Today we still kill everything that moves in the theatre of war, not because we must, but because we choose to. Policy dictates that lives of our troops are important, second only to policy. (If too many soldiers die, policy is challenged).
Lives of civilians are expendable. Our policy, our technology and our rules of engagement decree that we shall live while their people (civilian and combatant alike) shall die.
Our method of war-fighting encompasses practices that are utterly inhumane. We utilize Depleted Uranium in the battlespace, a substance with a half-life of 4.2 billion years.
We launch cluster bombs in civilian areas. We use mammoth fuel-air bombs that suck the oxygen out of the air, silently killing civilians as they helplessly huddle in their houses. We refuse to sign world agreements about landmines, even though they maim hundreds of thousands of civilians (often children) after wars are finished.
Our technology insures that we can be brazenly efficient, and frequently indiscriminate, killers. It never insures that we are honorable, just, or fair-minded.
The escalation in Vietnam was based upon a lie, the so-called Gulf of Tonkin Incident.
Citizen support for the First Gulf War was based in part upon at least two lies, the incubator story (Iraqis portrayed as the ultimate evil) and satellite photos that didn't exist, allegedly showing armored divisions massing on the border (a bogus threat to our principle oil supplier, Saudi Arabia).
We go to war instigated by a media long on jingoism and short on introspection.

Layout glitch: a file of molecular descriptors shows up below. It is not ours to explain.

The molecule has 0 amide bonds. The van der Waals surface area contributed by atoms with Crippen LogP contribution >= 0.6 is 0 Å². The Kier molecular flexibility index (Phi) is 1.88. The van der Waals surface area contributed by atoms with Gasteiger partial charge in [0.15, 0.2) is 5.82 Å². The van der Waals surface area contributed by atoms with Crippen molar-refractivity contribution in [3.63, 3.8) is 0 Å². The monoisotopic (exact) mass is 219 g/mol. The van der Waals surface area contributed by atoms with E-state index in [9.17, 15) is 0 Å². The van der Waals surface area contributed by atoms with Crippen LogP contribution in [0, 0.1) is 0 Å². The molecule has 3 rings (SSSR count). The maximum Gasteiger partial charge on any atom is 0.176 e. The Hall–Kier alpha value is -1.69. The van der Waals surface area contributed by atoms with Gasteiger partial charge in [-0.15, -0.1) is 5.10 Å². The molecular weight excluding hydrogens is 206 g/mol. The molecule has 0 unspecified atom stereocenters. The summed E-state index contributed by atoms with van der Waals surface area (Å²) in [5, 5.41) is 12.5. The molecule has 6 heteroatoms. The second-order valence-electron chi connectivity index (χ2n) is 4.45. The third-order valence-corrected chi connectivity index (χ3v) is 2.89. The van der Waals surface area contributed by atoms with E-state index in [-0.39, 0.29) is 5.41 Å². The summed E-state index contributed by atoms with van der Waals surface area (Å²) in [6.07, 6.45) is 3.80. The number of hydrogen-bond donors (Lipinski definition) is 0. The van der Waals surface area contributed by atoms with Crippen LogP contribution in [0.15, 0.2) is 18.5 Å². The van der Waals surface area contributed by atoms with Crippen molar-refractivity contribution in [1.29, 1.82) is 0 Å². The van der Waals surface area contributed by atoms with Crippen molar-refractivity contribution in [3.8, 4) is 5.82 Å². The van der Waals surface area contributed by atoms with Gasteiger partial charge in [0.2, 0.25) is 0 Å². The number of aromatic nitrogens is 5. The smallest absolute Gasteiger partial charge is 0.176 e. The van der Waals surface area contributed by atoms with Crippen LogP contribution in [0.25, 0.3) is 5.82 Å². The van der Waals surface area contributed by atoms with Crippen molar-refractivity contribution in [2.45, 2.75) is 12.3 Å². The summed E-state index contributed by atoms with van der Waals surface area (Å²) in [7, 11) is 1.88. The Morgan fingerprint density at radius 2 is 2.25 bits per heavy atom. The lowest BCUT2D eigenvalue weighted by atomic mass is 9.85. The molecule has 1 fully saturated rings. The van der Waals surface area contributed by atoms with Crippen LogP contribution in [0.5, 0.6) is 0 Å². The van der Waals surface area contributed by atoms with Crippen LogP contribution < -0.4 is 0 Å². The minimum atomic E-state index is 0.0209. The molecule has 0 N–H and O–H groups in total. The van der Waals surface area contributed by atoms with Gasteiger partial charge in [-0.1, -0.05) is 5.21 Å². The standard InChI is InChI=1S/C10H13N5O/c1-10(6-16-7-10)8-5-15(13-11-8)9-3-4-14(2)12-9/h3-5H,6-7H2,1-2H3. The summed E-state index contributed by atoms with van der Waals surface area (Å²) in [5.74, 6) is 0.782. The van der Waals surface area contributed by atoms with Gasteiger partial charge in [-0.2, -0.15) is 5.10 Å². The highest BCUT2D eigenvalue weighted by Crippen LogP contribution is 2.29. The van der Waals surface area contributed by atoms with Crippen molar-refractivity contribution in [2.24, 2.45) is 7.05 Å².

In my view September 11th was an "act of war". It demanded a response. I question whether we employed the right response. I have yet to see one serious article in the mainstream American press seriously examining the motivation behind the terrible tragedy on September 11.
How many actions by the United States government are responsible for the sentiment behind that atrocious act? Osama Bin Laden is malevolent and murderous, but his objections to U.S. actions and policy in the Middle East are shared by perhaps a billion of the world's population.
The CIA created Osama, just as they nurtured Saddam. The list of tyrants we've supported is quite long. Pinochet. Marcos. Noriega. Diem. The Shah. All have haunted us in one way or another.
They have a term for such eventualities: blowback.
As i type this, the United States still has not captured Osama Bin Laden. Some of our three hundred thousand soldiers deployed to the gulf are already coming home. It seems most curious that attacking Iraq was falsely justified on weapons of mass destruction which may no longer exist, and on the as-yet unproved Al Queda connection.
Yet Bush seems unwilling to send this immense military force to Pakistan, where Osama appears to be hiding.
Oh, i forgot. Pakistan is not centrally located among the world's most productive oil fields.
"Iraqi Freedom" has been justified on a plethora of lies, from uranium in Niger to a heisted student's out-of-date handiwork passed off as secrets of the realm. We go to war for lies.
The war in Iraq has been singularly sharp and brutal, but the dying hasn't ended. Nor have our imperial proclivities lessened.
Oh, there's one more objection to war. Wars are fought by common folk, workers. Wars (including Iraq) are often fought for corporate profits. Workers die, investors get rich. T'ain't just.